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By Hanleigh Daniels 17 September 2013

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BlackBerry’s latest smartphones such as the Z10 (review) and Q10 (review) have not been the instant sales hits that the company was hoping for. Devices like the new 9720 is BlackBerry’s attempt to bolster sales by appealing to loyalists and midrange users.  

Like the Q5 (review), BlackBerry’s 9720 offers smartphone users a touch and type experience thanks to its physical QWERTY keyboard and a 2.8" (480 x 360; 214 ppi pixel density) IPS capacitive touchscreen. It is not the thinnest nor the lightest smartphone available on the market, but packs a very familiar form factor that feels pleasant in hand.

Complementing the old school look and feel are some underwhelming specs that are a testament to the minimum processing power and memory BlackBerry 7.1 needs to run smoothly. Powering the smartphone is a single-core Marvell Tavor MG1 processor clocked at 806 MHz, which is supported by 512 MB RAM.

BlackBerry 7.1 enhancements and optics

Despite this duo, navigating the ageing platform remains snappy even when you are multitasking. BlackBerry has made a couple of enhancements to the operating system including the ability to downloads and install applications from BlackBerry World without having to restart the device every single time when doing so.

Another OS feature improvement includes being able to launch the camera straight from the lock screen simply by long pressing the onscreen camera button.

BlackBerry 7.1 users can also multicast their messages, which involves quickly typing a message once and simultaneously posting it to their contacts on BBM, Twitter and Facebook. This feature  works well and is a very easy way to quickly update your status across multiple social networks.

All these changes might be welcome, but they certainly have not brought the platform up to date with rival operating systems such as Android or Windows Phone. These offer more applications in their respective app fronts and are more visually enticing and intuitive to use.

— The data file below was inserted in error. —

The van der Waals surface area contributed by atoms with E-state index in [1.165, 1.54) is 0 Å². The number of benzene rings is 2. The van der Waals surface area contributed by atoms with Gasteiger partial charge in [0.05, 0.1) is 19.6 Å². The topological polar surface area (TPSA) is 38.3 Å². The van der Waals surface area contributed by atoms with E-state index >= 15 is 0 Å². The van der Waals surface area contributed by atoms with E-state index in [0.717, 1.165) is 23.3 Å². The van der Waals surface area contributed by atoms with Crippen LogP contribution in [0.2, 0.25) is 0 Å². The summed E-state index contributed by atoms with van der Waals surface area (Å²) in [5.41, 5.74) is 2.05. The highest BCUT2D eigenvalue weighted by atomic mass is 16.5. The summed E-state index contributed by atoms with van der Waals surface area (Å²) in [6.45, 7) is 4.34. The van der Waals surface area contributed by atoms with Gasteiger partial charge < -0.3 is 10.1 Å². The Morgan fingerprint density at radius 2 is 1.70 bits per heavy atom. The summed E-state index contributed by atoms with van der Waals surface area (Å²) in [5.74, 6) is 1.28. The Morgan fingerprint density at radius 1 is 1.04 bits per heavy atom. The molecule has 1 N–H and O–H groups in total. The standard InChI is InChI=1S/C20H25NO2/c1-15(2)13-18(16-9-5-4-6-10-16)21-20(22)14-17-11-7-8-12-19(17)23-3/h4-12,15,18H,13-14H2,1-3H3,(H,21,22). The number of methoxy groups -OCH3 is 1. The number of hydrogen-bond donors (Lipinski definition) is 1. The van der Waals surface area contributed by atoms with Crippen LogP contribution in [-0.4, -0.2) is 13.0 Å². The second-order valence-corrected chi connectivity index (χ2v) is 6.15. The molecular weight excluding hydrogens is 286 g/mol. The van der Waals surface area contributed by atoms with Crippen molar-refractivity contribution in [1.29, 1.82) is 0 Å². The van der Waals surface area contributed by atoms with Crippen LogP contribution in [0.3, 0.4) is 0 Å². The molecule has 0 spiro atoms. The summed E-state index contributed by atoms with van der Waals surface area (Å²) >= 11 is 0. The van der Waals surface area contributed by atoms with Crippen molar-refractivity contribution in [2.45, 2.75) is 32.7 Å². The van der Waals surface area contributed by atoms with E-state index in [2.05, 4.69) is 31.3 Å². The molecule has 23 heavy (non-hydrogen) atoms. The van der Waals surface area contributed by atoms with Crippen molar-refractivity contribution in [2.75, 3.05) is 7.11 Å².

In terms of optics the 9720 sports a 5 MP camera with LED flash, which captures mediocre photos and forgetable VGA videos. Users have access to only 512 MB of internal storage for multimedia content and apps, but luckily you can boost this by as much as 32 GB via the microSD memory card slot. Our review device came with an 8 GB in the retail package.  

BlackBerry 9720, BlackBerry, smartphone, mobile OS, BlackBerry 7 OS, mobile platform, smartphone review, Waterloo

The design of the 9720 will be very firmiliar to BlackBerry traditionalists, with the smartphone offering a great touch-and-type experience on the go. 

Other features

BlackBerry’s 9720 boasts a couple of novel features that you will not find on many of the Waterloo-based firm’s devices. The first of these is Stereo FM radio with RDS, allowing users to listen to their favourite local radio stations on the go when a headset is connected to the smartphone.

The other feature is a dedicated BBM button, which was first seen on the BlackBerry Curve 9320 (review). By default this button is used to quickly launch BlackBerry Messenger, but you can change this to launch an alternative app of your choosing.    

Also onboard is HSDPA connectivity offering download speeds of up to 7.2 Mbps and upload speed of 5.76 Mbps, Wi-Fi 802.11 b/g, Bluetooth v2.1 with A2DP, and a 1450 mAh Li-Ion battery that will last you through a full working day worth of usage.

To the point

Thanks to its lower specs and consequently more affordable pricetag, as well as its support of  BlackBerry Internet Service (BIS), BlackBerry’s 9720 is able to compete within a lower price range than the company’s BlackBerry 10 powered devices.

The 9720 goes for a recommended retail price of R2 600, which is R600 more than the cost of the LG Optimus L5 II and R700 more than Nokia’s Lumia 520, both of which offer a more compelling and well rounded smartphone experience.

We strongly feel that the 9720 will only really be appealing to die-hard BlackBerry fans, dedicated BIS subscribers, and QWERTY lovers. This rings especially true in light of the Canadian company’s precarious position it finds itself in, where the firm is scouting the market for potential buyers. Everyone else can choose from a large array of better priced and specced devices, with more modern platforms and higher app store tallies.

Pros

Delivers very good touch and type experience on the go.

Multicast.

Supports BIS.

Dedicated BBM button.

FM Radio on a BlackBerry.

Cons

Not as up to date spec wise compared to rivals smartphones.

OS is not on par with rival platforms or BlackBerry 10.

PROS
Delivers very good touch and type experience on the go; Multicast; supports BIS; packs a dedicated BBM button; and FM Radio on a BlackBerry.
CONS
Not as up to date spec wise compared to rivals smartphones; and OS is not on par with rival platforms or BlackBerry 10.
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